At first glance, this is just another pleasant scene of historical interest, at the A&P Show in 1910. You can look at the clothes and the expressions of the people; you can marvel at the beards and hats – you can even wonder what people were looking at on the left.
Then, if you’re like me, you look to the back of the picture and see the sign for Casey, the almost man. What the? A genuine sideshow? Diving into Papers Past, I find that The Grey River Argus described Casey in 1911 as ‘the wonder of the age’. Were they overdoing it? Possibly; but Casey’s talents were more highly evolved than ‘almost-man’ suggests.
Everyone’s a shooter these days, trying out their camera’s movie functions with the extraordinary scenes that confront us in Christchurch.
For those people with iMovie, there’s a new book online from Safari Tech Books Online – one of the many free resources that your library card gives you access to – which gives you a step-by-step guide to the new version of this popular piece of software.
Most articles are .PDF files that can be downloaded or stored for later use. There are also detailed technical drawings for structural engineers, costings of repairing historic buildings and much more.
So, if your business or organisation doesn’t have a continuity or recovery plan, this resource will help you create one. If you want to investigate detailed urban planning, or other aspects of disaster recovery, this is where you can do it. All you need is your library card number and PIN.
Some people get into poetry at university, all berets, booze and broodiness. I discovered it through Whim Wham in The Press. The Saturday poems were bitingly funny, took the mickey out of people, and had all sorts of things in them I didn’t understand.
Whim Wham was a pen-name for noted poet, academic and former sub-editor Allen Curnow. Today would have been his 100th birthday. So for all those laughs and grins and questions, and for all the ‘little of the little I know of myself and the world’, thanks man.
Matariki is the Aotearoa new year according to the lunar calendar.
In this audio file Upoko of Ngai Tuahuriri Rakiihia Tau explains the importance of Matariki in terms of what it meant for the life of southern Māori, and puts it in the context of the year-long cycle of mahinga kai — gathering food and the necessities of life.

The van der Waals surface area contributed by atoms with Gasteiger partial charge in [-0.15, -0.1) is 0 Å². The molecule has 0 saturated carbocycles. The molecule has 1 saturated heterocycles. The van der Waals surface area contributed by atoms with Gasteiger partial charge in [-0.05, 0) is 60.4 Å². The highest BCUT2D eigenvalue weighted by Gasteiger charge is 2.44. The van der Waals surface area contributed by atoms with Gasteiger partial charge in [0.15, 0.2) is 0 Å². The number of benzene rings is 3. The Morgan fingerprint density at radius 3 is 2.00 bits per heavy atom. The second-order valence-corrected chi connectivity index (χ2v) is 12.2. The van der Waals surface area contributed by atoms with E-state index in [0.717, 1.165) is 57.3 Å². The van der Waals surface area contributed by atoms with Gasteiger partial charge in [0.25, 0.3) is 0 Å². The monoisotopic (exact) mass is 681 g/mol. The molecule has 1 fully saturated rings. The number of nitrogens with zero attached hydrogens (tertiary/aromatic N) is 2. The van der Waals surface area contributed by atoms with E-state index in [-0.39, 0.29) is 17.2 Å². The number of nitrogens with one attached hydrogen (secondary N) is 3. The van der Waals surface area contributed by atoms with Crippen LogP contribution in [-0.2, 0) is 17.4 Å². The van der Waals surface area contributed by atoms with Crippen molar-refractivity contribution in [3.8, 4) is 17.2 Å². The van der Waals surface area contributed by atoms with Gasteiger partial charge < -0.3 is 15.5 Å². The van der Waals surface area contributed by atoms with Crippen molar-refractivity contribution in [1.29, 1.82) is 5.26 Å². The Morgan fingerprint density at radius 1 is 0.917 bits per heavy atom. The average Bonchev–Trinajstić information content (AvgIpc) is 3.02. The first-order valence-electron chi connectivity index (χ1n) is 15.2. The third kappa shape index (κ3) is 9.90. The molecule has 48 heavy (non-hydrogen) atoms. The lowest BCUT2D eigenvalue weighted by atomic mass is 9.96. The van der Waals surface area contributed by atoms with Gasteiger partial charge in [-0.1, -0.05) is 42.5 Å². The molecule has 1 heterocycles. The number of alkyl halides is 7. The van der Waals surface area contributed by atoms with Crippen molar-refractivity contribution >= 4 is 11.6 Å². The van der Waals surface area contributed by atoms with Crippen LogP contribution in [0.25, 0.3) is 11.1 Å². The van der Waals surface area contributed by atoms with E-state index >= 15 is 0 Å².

… or so it seemed for a lazy hour at South Library last Saturday. The sun streamed in through tall windows and it was easy to forget that winter is just around the corner as local duo Hugh Campbell and Jon Hooker treated book browsers and music lovers to the gentle sound of fingerpicking, slide and blues guitar.
It was great to see people hunting for books while tapping their feet to the rhythm of the blues. And one elderly couple was spotted jiving in a stately fashion as the Cannonball Rag twinkled over the non-fiction shelves.
Here’s our audio wrap-up from our final day at the festival – and as we bid farewell to Auckland, we thank the organisers, writers, poets, experts, volunteers and audiences for their energy, dedication and all-round pleasantness over the last few days.
We have tried to convey the breadth and depth of the festival, and hope you have enjoyed the coverage. Keep your eye on the blog for the final few posts over the coming days.
Festivals like this are, in the end, about people who love reading and writing. They’re also about trying the unknown, and pushing your literary limits. So, if you want to write, write. If you need to read, read. Your library is a permanent literary festival. Use it.
Rives and I began our chat by sharing earthquake experiences. He’s had his fair share whilst living in Los Angeles.
If you haven’t heard of Rives, seek him out – he is a master-craftsman with a huge ability to deliver knock-out lines which “break your frickin’ heart”.
We went on to talk about paper engineering (he made a pop-up brochure for my daughter); life and love and libraries, and sometimes love in libraries; about poetry on stage and page; the importance of quietness; and his desire to respond to circumstances more than the demands of his diary.
He also likes to encourage others to have a go – last night he invited people to meet him outside if they had any questions or would like to talk – I began by asking him how it went:
Another massively busy day at the festival for the team, capped off with a special event – This one’s for Christchurch. There was a large contingent of Canterbury people in this session, hosted by Morrin Rout and Ruth Todd. The Christchurch writers festival has been cancelled twice due to earthquakes, so it was teleported to Auckland for a mini-festival.
Special mention was made of The Press for its commitment to supporting the Christchurch festival, and its incredible determination to publish come hell or high water. In Bronwyn’s words, we felt “proud to be Christchurchians”.
We also talk about David Mitchell, Cassandra Clare, New Zealand poetry, Antarctica, and reveal some little known facts about Vincent O’Sullivan. [13 min 44 sec, 12.8Mb .mp3]
Tina Makereti’s collection of short fiction, Once upon a time in Aotearoa, contains stories about the young, the old, the mythical, the alien and more. She gives old stories new treatments, has characters it feels like you have known forever, and a knack for dialogue and observation that is perceptive and dreamy, yet down-to-earth at the same time.
In this interview I talk to her about her new collection, her writing style and her first time on stage in Auckland [10 min, 10.4Mb .mp3]: